Green Line Tour Cappadocia

Normally we do not take tours while we are traveling (unless they are free!) but in Cappadocia it felt like the most time effective way to see as much as possible without having to hike miles and miles in the hot Turkish sun. We decided on the Green line tour (as opposed to the red and blue line tours, all of which you can Google yourselves to find out more about). Why the colored names? I have no idea, but every tour operator in town calls them the same thing and follow basically the same route, so we just went with the one our hotel recommended (they even called and booked it for us!). The tour leaves pretty early in the morning, but it lasted all day, making us feel better about the high price tag.

Tour Day!

Tour Day!

We were picked up by a shiny black mini bus (the nicest one that had driven past our hotel all morning, I may add), and were whisked away from Goreme.

Our first stop was Pigeon Valley, so named due to the rocks with perfect bird sized roosts where pigeons love to live. Despite having a less than inspiring name, the valley was very beautiful and had a great view of Goreme.

Pigeon Valley

Pigeon Valley

Stop number two (and the main reason we chose this tour) was the underground city of Derinkuyu. According to Wikipedia approximately 20,000 people, plus their livestock and food stores, could fit in this multi-leveled city, which is completely underground. Why would 20,000 people willingly live underground alongside goats? Well, during the Byzantine era the caves and tunnels were fully formed to use as a mass scale hiding spot for the Christians of the region who were being persecuted by the Muslim Arabs. The people of this region did not always live underground, just in times when refuge needed to be taken.

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Logan and I both love being underground and this was such a unique subterranean experience. Next time we are in Cappadocia (spoiler alert, we loved it a lot and we want to go back someday) I want to rent a car so that we can do some independent exploration of other underground cities in the area.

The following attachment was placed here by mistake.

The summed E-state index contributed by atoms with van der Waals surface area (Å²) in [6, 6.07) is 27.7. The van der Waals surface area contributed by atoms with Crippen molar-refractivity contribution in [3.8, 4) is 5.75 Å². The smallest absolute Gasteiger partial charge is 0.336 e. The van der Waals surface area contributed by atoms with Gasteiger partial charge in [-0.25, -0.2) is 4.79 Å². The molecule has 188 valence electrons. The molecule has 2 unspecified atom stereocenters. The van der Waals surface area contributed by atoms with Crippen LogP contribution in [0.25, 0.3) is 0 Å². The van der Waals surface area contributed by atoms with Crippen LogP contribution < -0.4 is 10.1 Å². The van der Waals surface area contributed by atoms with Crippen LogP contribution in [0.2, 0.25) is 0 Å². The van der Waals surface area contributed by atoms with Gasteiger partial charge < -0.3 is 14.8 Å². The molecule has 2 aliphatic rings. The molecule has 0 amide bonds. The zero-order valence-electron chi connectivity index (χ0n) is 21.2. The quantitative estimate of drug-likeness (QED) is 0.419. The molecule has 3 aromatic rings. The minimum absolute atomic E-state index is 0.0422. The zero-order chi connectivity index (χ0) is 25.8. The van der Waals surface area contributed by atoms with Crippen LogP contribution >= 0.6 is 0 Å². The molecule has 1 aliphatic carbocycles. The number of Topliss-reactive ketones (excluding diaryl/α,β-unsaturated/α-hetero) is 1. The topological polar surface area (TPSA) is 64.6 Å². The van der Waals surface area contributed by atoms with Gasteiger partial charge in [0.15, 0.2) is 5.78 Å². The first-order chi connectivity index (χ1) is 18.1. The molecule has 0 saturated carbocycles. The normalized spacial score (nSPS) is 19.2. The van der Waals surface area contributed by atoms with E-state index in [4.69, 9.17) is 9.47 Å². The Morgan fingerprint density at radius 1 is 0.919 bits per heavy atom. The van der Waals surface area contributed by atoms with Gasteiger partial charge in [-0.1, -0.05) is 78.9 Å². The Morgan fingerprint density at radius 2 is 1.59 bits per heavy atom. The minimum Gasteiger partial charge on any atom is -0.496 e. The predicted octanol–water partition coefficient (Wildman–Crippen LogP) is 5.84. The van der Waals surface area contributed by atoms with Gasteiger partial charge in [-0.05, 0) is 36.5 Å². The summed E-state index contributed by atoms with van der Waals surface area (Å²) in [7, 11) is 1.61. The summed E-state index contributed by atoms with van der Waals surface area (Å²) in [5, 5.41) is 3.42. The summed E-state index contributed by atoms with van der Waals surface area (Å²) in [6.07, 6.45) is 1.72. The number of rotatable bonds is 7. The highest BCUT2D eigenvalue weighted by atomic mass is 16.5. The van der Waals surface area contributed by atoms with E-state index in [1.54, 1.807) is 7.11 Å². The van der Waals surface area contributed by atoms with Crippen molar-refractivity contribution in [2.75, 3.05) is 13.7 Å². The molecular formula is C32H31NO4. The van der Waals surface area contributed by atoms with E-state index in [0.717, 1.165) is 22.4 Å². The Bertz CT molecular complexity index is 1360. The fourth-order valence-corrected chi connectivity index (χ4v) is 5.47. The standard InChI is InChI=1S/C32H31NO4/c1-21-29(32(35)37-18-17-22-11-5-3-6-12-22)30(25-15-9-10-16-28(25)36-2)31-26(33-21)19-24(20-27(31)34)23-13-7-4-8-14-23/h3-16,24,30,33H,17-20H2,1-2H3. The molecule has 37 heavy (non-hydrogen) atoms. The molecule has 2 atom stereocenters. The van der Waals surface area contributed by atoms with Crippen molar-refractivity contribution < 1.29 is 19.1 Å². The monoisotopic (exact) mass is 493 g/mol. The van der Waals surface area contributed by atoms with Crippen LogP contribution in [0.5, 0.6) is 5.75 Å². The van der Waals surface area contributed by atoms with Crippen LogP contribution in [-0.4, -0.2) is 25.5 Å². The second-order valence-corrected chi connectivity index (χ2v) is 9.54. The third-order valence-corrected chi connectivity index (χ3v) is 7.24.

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After winding our way through the amazing passageways underneath the rocks it was time to explore Selime Monastery, which was carved into the rocks above ground level.

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Our full morning of touring ended with an okay lunch (provided on the tour) at a super touristy restaurant that clearly catered to organized tours like the one we were on. Now really our scene, but what can you do? (Umm…. Other than chose to explore independently, which we will be doing next time around.)

On the way back to the bus after lunch I ended up having a whole conversation in Spanish with a couple from Argentina about the drug war at the Mexican-American border. That’s right, a whole conversation IN SPANISH! I am not sure why I was so confident in speaking all of the sudden, but it was awesome. I was proud (clearly, since this whole paragraph has literally nothing to do with our tour).

Back to the point, we headed to Ihlara Gorge after lunch for a lovely walk next to a babbling brook at the bottom of cliffs. The gorge looked absolutely nothing like anywhere else we visited in Cappadocia.

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The final stop of the day was an onyx factory for the prearranged shopping stop that all tours make so that they can get visitors to buy souvenirs from places that will pay them commission for anything purchased. We saw a demonstration (sales pitch) and then were taken to a show room full of expensive jewelry. After making a few purchases (kidding, we drank our free tea and went outside to wait) it was time to go back to Goreme for dinner and an early bedtime (in preparation for our adventure the next morning!!).

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